As I said before, captains believe they can smash a certain variety of bowling, they find it hard and try to take a chance in a game. It’s not their fault, it’s just the way the game is panning out.

"I've always looked at myself as a match-winner." Photo: K. R. Deepak

 

A few countries are campaigning for four-day Test matches.

If you want cricket to go the hockey way - no. There is a sense of tradition, things that remain in a Test game. If these people are demanding four-day Tests, are they going to take the spinners out of the game even more. What’s the idea behind it? Are four-day Tests going to make more spectators come to the ground? I don’t agree..I don’t see a point there.

Test cricket needs to be exciting for people to come, should be marketed in a fashion for people to come. It’s already become a sparring match in ODIs. We have five fielders inside the circle, two new balls. So where are you taking the game? Basically to a place where it’s a comfort point for a certain set of people or group of people. I would say cricket needs to maintain its sanctity.

And what about Twenty20? It’s well established now...

It’s the most popular format of the game. I still believe [in] good and fair wickets, bat sizes and boundary lines at a proper distance. I think Twenty20 cricket itself will start producing more exciting games. The 2017 IPL final between Mumbai Indians and RPS was one of the best games. I would say there has to be some sort of parity between bat and ball for Twenty20 to really flourish.

Do you like the structure of the Ranji Trophy - the way it’s played, with three groups comprising 31 teams?

One thing I have to give to the BCCI is that they have never shied away from trying. They have tried different things with Ranji Trophy cricket; only if you have tried you know whether it’s a success or failure. It’s too early or frivolous to comment on that, but I would say they are trying and in the right direction. They want India to be a dominating force. They want to make sure that cricketers are exposed to a lot more things. Everything is a healthy challenge; for example last year there was no home games for a Ranji Trophy team. This year, there is talk of home and away. Why not do one year of home and away and one year of neutral venue games. There is no harm in it. It’s only going to throw cricketers in a space where they will start staying relevant in the game.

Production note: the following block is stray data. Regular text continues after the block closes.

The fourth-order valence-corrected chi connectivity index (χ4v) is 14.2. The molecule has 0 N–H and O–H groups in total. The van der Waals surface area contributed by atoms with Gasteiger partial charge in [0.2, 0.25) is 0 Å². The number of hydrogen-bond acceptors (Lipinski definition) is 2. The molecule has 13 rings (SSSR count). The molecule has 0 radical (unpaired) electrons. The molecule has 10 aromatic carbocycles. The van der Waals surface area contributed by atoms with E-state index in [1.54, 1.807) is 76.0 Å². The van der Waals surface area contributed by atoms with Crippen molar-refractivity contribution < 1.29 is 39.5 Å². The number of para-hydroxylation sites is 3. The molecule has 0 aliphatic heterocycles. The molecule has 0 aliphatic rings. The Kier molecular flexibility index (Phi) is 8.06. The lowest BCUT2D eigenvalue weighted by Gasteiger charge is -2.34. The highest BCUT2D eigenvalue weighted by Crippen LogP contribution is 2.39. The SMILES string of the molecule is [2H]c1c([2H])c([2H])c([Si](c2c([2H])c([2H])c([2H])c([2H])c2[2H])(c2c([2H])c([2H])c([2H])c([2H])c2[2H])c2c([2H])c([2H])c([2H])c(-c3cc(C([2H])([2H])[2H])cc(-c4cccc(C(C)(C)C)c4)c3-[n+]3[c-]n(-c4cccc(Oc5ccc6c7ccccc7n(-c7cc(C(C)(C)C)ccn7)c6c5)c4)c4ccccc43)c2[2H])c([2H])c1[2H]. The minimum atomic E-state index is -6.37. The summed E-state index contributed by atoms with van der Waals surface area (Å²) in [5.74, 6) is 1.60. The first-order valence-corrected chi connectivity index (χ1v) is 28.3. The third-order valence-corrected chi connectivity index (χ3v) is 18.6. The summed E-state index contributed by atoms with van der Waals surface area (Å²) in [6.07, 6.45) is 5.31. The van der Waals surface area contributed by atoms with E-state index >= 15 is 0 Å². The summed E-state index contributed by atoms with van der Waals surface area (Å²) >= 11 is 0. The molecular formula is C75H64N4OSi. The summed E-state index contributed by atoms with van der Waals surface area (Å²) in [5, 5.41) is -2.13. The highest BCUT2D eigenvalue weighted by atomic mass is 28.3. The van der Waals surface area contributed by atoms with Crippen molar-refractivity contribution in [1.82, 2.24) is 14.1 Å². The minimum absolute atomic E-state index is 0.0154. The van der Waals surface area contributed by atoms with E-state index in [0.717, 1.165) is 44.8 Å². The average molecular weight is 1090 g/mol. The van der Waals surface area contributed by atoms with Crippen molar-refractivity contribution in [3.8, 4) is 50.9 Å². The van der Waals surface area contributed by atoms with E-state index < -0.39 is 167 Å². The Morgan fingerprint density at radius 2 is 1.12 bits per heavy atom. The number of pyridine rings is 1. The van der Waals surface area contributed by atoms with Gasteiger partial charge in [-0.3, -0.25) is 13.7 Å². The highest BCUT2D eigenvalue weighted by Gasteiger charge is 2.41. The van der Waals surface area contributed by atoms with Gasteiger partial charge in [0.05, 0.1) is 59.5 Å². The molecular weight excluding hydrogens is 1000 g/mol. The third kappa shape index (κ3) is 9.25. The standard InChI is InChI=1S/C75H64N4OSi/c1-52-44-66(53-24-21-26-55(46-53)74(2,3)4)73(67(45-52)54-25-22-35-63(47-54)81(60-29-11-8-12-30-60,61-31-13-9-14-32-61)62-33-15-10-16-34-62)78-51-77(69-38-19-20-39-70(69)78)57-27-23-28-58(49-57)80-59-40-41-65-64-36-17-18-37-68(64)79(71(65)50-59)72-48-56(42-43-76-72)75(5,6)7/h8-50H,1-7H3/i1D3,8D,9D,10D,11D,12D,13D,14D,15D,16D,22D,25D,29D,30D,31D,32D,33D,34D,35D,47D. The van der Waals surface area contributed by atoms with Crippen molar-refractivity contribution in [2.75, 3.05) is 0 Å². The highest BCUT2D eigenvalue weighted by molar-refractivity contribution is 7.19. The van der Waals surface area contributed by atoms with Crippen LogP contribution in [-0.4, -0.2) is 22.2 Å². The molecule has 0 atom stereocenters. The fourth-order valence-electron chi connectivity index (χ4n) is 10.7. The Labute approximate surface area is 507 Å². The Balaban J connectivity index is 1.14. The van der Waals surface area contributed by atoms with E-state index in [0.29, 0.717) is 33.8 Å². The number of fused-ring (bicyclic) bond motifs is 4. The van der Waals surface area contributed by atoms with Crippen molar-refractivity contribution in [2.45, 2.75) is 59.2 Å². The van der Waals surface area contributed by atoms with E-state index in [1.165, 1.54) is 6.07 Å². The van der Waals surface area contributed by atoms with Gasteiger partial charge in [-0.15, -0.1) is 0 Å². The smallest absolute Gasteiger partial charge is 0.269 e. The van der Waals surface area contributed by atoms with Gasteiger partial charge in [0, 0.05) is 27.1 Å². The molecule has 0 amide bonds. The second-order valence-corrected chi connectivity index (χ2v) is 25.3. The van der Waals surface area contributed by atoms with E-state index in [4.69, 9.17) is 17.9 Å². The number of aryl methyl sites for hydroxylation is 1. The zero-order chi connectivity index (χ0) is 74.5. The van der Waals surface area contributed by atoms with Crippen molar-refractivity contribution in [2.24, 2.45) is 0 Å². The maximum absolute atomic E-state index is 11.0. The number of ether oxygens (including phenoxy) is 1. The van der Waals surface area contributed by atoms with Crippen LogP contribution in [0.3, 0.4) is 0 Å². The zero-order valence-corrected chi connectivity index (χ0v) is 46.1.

The change of head coaches, from Anil Kumble to Ravi Shastri...what do you make of the circumstances now - Shastri coming back after a year?

I will just put it like this. The existing situation is such that it is between three people; captain, coach and probably the administration. Obviously, the leadership decides who comes in and who goes out. Unless and until, as Virat said, we are asked, we don’t make a statement or comment. To me it was between the BCCI, Virat and Anilbhai and now it’s between the BCCI, Virat and Ravi. I don’t even figure anywhere in this and to be able to comment on that is definitely out of bounds. These are the three who are the driving forces of Indian cricket. To be able to get a statement or comment is just a media news. But as far as I am concerned the stakeholders of the game is: captain is appointed by the BCCI and the coach by the BCCI.

I do not have an opinion, but whatever I have worked with both Ravi and Anil - and I am not being diplomatic here, both of them have different strengths - [I feel] they are good in their own ways. Ravibhai is all the time positive; he’s exuberant and he infuses so much energy into you and Anil is very methodical, he produces a lot of different dimensions that one bowler can ask for. I love the conversations with Anil and that’s because of the fact that we share a similar kind of skill, trade and all that. It’s been very exciting and the one thing that I learned in the exciting journey of cricket is that nothing or no one is constant. Things keep changing, and if you want to stay at that level you have to put things behind and keep moving on.

(A question, quoting Anil Kumble saying "strike rate is for batsmen", has been removed. Kumble, on September 28, 2016, had stated that ""As far as I was concerned, when I was playing in Test cricket strike rate was spoken about bowlers, not batsmen." The answer to the question has also been removed.)